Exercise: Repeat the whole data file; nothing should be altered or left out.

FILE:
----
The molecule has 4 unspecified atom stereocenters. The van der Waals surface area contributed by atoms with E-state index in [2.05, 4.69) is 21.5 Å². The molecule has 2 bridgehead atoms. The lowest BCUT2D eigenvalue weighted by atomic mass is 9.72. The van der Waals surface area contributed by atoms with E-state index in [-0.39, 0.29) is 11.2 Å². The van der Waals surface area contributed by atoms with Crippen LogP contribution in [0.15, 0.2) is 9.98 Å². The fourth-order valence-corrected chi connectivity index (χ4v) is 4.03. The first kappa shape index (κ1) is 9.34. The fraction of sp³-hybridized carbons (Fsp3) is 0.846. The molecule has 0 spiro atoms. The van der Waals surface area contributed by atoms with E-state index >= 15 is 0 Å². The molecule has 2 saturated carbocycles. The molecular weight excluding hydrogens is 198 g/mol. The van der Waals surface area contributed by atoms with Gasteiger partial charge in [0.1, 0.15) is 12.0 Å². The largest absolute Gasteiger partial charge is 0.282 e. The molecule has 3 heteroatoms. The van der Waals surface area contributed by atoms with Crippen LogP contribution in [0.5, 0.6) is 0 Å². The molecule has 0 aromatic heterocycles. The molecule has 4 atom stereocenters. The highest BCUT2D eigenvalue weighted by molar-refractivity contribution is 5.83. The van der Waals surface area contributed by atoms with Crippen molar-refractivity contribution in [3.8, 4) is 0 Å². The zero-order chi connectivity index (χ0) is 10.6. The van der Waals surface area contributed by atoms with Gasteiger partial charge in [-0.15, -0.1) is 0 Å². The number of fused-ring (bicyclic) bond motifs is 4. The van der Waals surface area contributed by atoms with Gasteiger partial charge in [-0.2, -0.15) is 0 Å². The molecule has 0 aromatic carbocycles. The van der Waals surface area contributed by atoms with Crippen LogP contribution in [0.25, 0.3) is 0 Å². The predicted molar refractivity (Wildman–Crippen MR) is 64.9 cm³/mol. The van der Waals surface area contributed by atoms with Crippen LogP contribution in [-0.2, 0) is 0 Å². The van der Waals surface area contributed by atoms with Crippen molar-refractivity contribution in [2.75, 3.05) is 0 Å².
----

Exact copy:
The molecule has 4 unspecified atom stereocenters. The van der Waals surface area contributed by atoms with E-state index in [2.05, 4.69) is 21.5 Å². The molecule has 2 bridgehead atoms. The lowest BCUT2D eigenvalue weighted by atomic mass is 9.72. The van der Waals surface area contributed by atoms with E-state index in [-0.39, 0.29) is 11.2 Å². The van der Waals surface area contributed by atoms with Crippen LogP contribution in [0.15, 0.2) is 9.98 Å². The fourth-order valence-corrected chi connectivity index (χ4v) is 4.03. The first kappa shape index (κ1) is 9.34. The fraction of sp³-hybridized carbons (Fsp3) is 0.846. The molecule has 0 spiro atoms. The van der Waals surface area contributed by atoms with E-state index >= 15 is 0 Å². The molecule has 2 saturated carbocycles. The molecular weight excluding hydrogens is 198 g/mol. The van der Waals surface area contributed by atoms with Gasteiger partial charge in [0.1, 0.15) is 12.0 Å². The largest absolute Gasteiger partial charge is 0.282 e. The molecule has 3 heteroatoms. The van der Waals surface area contributed by atoms with Crippen LogP contribution in [0.5, 0.6) is 0 Å². The molecule has 0 aromatic heterocycles. The molecule has 4 atom stereocenters. The highest BCUT2D eigenvalue weighted by molar-refractivity contribution is 5.83. The van der Waals surface area contributed by atoms with Crippen molar-refractivity contribution in [3.8, 4) is 0 Å². The zero-order chi connectivity index (χ0) is 10.6. The van der Waals surface area contributed by atoms with Gasteiger partial charge in [-0.15, -0.1) is 0 Å². The number of fused-ring (bicyclic) bond motifs is 4. The van der Waals surface area contributed by atoms with Gasteiger partial charge in [-0.2, -0.15) is 0 Å². The molecule has 0 aromatic carbocycles. The van der Waals surface area contributed by atoms with Crippen LogP contribution in [0.25, 0.3) is 0 Å². The predicted molar refractivity (Wildman–Crippen MR) is 64.9 cm³/mol. The van der Waals surface area contributed by atoms with Crippen LogP contribution in [-0.2, 0) is 0 Å². The van der Waals surface area contributed by atoms with Crippen molar-refractivity contribution in [2.75, 3.05) is 0 Å².